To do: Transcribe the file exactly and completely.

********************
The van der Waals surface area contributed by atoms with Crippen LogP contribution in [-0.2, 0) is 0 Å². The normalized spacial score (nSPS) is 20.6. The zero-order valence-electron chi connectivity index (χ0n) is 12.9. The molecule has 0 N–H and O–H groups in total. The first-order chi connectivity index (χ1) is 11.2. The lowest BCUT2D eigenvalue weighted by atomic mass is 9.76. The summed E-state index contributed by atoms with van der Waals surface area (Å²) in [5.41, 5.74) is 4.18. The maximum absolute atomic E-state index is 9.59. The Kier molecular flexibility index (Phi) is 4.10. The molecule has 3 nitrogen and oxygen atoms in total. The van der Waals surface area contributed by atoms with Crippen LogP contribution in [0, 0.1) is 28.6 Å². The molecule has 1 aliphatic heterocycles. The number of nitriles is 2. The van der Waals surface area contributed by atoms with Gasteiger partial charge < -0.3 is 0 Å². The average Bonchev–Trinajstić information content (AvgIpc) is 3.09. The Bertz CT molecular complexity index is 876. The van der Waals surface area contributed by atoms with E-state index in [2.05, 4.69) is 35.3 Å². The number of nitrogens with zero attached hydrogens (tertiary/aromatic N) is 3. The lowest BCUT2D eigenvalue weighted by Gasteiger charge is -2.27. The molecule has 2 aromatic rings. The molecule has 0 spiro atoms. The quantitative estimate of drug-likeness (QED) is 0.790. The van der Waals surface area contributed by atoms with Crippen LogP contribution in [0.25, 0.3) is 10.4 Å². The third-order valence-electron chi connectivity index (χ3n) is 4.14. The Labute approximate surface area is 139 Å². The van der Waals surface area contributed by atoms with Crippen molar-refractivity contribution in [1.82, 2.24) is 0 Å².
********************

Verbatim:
The van der Waals surface area contributed by atoms with Crippen LogP contribution in [-0.2, 0) is 0 Å². The normalized spacial score (nSPS) is 20.6. The zero-order valence-electron chi connectivity index (χ0n) is 12.9. The molecule has 0 N–H and O–H groups in total. The first-order chi connectivity index (χ1) is 11.2. The lowest BCUT2D eigenvalue weighted by atomic mass is 9.76. The summed E-state index contributed by atoms with van der Waals surface area (Å²) in [5.41, 5.74) is 4.18. The maximum absolute atomic E-state index is 9.59. The Kier molecular flexibility index (Phi) is 4.10. The molecule has 3 nitrogen and oxygen atoms in total. The van der Waals surface area contributed by atoms with Crippen LogP contribution in [0, 0.1) is 28.6 Å². The molecule has 1 aliphatic heterocycles. The number of nitriles is 2. The van der Waals surface area contributed by atoms with Gasteiger partial charge < -0.3 is 0 Å². The average Bonchev–Trinajstić information content (AvgIpc) is 3.09. The Bertz CT molecular complexity index is 876. The van der Waals surface area contributed by atoms with E-state index in [2.05, 4.69) is 35.3 Å². The number of nitrogens with zero attached hydrogens (tertiary/aromatic N) is 3. The lowest BCUT2D eigenvalue weighted by Gasteiger charge is -2.27. The molecule has 2 aromatic rings. The molecule has 0 spiro atoms. The quantitative estimate of drug-likeness (QED) is 0.790. The van der Waals surface area contributed by atoms with Crippen LogP contribution in [0.25, 0.3) is 10.4 Å². The third-order valence-electron chi connectivity index (χ3n) is 4.14. The Labute approximate surface area is 139 Å². The van der Waals surface area contributed by atoms with Crippen molar-refractivity contribution in [1.82, 2.24) is 0 Å².